Indians attacked for socio-economic reasons
Some of the attacks against Indian students in Australia over the past few weeks had racist overtones, admits Victoria state’s top police official. But he also underscores that the victims were vulnerable due to socio-economic reasons.world Updated: Jul 02, 2009 02:30 IST
Some of the attacks against Indian students in Australia over the past few weeks had racist overtones, admits Victoria state’s top police official. But he also underscores that the victims were vulnerable due to socio-economic reasons.
“I am not saying there have been no racist undertones. There may well have been but I would like to stress that opportunistic crime and the fact that these kids are vulnerable have also contributed to the number of incidents,” admits Simon Overland, Victoria’s chief commissioner of police who has been in the eye of the storm quelling sit-in protests and demonstrations in the wake of the attacks.
“Because of their sheer numbers, they will be victims of crime. But I will ensure that these incidents are not disproportionate,” Overland said.
Over the last few weeks, there have been at least 20 such incidents of either students being attacked in public transport or waylaid near their houses in both Melbourne and Sydney, sparking allegations of widespread racism in Australian society and a failure by law enforcement authorities to act.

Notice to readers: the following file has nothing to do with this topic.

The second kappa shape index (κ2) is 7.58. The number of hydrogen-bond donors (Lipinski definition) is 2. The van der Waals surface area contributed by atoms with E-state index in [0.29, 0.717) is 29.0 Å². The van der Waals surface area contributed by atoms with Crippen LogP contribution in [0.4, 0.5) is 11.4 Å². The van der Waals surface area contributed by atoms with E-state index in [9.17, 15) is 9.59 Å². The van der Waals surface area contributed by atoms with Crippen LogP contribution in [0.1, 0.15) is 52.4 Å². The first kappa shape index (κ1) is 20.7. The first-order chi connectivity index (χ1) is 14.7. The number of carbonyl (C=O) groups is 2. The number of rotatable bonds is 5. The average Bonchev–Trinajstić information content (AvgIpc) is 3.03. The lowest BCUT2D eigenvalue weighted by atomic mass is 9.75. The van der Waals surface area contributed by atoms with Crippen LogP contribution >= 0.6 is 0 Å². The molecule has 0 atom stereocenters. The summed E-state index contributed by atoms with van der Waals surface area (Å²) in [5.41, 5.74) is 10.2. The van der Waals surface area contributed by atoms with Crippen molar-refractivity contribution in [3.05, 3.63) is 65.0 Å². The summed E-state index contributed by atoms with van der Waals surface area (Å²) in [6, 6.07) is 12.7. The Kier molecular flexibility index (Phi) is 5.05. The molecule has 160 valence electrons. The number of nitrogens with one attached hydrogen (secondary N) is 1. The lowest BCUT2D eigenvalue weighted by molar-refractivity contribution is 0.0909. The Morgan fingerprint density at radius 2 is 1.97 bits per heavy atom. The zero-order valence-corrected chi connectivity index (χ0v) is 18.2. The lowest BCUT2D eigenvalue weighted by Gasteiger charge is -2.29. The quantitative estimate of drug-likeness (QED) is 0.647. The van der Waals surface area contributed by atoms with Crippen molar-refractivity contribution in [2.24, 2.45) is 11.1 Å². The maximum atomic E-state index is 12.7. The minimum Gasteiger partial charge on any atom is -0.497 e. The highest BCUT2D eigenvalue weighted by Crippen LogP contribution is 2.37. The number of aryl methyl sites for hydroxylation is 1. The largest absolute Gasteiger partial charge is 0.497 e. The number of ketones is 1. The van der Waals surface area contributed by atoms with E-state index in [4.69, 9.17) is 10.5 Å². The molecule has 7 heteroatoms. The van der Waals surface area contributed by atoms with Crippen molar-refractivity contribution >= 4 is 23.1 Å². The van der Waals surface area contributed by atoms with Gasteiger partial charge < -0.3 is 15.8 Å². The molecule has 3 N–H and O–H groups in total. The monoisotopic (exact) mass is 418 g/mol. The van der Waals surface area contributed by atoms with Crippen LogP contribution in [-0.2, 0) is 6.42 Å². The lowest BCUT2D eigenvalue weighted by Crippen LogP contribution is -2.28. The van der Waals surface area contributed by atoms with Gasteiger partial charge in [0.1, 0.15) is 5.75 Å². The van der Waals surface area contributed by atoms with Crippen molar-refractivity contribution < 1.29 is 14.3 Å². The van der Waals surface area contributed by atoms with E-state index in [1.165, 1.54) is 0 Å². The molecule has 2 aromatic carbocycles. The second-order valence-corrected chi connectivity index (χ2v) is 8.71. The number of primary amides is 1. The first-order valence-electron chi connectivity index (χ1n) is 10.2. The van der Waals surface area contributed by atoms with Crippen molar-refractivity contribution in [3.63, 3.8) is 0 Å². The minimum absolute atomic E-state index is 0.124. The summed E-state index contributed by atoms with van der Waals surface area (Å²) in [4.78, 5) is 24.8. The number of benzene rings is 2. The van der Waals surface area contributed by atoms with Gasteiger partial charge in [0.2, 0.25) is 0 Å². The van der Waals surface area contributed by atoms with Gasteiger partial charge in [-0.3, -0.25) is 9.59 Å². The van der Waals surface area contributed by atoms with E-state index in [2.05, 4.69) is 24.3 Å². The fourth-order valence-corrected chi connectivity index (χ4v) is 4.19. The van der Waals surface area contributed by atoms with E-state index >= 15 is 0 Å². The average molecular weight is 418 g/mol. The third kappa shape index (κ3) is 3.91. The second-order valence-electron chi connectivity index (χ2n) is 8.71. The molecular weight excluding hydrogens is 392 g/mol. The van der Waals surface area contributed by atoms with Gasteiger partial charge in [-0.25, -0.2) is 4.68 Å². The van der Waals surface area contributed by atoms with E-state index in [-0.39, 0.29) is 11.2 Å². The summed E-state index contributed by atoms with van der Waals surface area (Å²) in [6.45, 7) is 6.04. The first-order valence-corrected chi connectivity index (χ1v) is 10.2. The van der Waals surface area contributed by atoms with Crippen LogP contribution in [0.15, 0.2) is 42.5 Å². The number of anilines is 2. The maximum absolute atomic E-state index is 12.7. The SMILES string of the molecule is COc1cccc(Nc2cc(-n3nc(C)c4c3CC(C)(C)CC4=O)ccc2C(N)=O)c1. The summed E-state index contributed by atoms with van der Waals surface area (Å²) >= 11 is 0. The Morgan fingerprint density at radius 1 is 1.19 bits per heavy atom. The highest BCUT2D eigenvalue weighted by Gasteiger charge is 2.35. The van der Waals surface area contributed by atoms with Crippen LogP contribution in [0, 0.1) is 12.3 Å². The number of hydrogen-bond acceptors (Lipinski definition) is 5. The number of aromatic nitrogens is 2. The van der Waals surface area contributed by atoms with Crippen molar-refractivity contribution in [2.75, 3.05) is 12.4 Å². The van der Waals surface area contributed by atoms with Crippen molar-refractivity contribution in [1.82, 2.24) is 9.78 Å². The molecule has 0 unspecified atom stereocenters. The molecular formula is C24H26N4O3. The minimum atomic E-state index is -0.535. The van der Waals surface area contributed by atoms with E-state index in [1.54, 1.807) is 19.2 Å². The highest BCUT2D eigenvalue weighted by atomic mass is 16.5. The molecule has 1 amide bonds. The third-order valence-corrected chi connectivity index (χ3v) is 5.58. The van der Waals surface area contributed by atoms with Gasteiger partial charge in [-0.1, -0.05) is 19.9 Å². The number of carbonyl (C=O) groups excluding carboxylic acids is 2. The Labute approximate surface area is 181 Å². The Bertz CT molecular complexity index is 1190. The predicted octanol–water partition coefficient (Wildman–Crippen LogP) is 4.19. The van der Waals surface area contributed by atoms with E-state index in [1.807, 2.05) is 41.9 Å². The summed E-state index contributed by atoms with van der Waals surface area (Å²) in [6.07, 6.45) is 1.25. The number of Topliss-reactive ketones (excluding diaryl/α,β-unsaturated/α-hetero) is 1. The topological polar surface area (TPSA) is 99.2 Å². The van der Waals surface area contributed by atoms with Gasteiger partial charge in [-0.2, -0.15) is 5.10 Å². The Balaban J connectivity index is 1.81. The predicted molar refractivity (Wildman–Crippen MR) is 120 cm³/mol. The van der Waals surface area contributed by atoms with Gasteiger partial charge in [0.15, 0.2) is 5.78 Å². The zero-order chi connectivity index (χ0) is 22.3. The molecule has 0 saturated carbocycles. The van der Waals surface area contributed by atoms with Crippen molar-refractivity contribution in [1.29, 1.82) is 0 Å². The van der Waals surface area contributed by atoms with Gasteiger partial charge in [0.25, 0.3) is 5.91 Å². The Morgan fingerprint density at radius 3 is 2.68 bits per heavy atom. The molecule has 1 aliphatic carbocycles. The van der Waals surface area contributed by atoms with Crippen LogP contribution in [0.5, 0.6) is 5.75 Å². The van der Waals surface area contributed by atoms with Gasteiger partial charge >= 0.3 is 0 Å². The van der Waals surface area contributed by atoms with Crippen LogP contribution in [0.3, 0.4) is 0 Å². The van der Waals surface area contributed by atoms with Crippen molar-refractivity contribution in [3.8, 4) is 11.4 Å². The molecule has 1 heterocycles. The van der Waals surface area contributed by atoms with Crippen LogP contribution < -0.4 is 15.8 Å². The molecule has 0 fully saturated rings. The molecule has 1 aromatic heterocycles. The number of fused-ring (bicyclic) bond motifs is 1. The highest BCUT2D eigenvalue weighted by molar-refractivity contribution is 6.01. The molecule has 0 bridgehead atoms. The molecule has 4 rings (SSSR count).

“They have been preyed upon. But they are vulnerable for a whole set of other reasons which need to be addressed urgently and most of these are socio-economic,” he asserts.
“They live in cheap housing, work late hours and often take on more than one job to stay afloat. Many of them drive taxis in the late hours, so that can invite trouble from louts who are drunk, while others work in convenient stores that are open right through the night.”
“In addition, many who use public transport to go back home that is usually in the suburbs, sometimes unknowingly invite trouble by using i-pods and laptops. The transport system can be unsafe in the wee hours of the morning,” says Overland, who commands a force of nearly 11,000 men for the state.